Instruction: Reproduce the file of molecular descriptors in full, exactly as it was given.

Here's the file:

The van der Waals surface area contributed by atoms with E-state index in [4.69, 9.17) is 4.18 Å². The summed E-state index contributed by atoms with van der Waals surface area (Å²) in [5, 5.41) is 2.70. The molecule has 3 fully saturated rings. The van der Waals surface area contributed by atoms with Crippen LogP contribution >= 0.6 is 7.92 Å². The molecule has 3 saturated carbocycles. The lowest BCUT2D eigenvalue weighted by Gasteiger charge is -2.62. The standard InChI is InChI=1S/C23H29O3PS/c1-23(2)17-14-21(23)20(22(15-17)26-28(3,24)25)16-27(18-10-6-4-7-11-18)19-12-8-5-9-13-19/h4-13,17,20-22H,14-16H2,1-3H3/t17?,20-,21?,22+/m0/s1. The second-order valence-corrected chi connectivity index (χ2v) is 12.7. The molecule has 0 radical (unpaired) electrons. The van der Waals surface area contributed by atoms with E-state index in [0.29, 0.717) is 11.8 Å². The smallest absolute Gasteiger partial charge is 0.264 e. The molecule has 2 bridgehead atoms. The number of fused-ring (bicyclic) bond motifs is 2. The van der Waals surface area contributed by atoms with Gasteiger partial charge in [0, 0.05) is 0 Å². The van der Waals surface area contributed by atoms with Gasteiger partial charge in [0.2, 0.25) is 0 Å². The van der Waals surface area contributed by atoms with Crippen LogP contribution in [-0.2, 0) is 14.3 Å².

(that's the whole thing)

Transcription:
The van der Waals surface area contributed by atoms with E-state index in [4.69, 9.17) is 4.18 Å². The summed E-state index contributed by atoms with van der Waals surface area (Å²) in [5, 5.41) is 2.70. The molecule has 3 fully saturated rings. The van der Waals surface area contributed by atoms with Crippen LogP contribution >= 0.6 is 7.92 Å². The molecule has 3 saturated carbocycles. The lowest BCUT2D eigenvalue weighted by Gasteiger charge is -2.62. The standard InChI is InChI=1S/C23H29O3PS/c1-23(2)17-14-21(23)20(22(15-17)26-28(3,24)25)16-27(18-10-6-4-7-11-18)19-12-8-5-9-13-19/h4-13,17,20-22H,14-16H2,1-3H3/t17?,20-,21?,22+/m0/s1. The second-order valence-corrected chi connectivity index (χ2v) is 12.7. The molecule has 0 radical (unpaired) electrons. The van der Waals surface area contributed by atoms with E-state index in [0.29, 0.717) is 11.8 Å². The smallest absolute Gasteiger partial charge is 0.264 e. The molecule has 2 bridgehead atoms. The number of fused-ring (bicyclic) bond motifs is 2. The van der Waals surface area contributed by atoms with Gasteiger partial charge in [0, 0.05) is 0 Å². The van der Waals surface area contributed by atoms with Gasteiger partial charge in [0.2, 0.25) is 0 Å². The van der Waals surface area contributed by atoms with Crippen LogP contribution in [-0.2, 0) is 14.3 Å².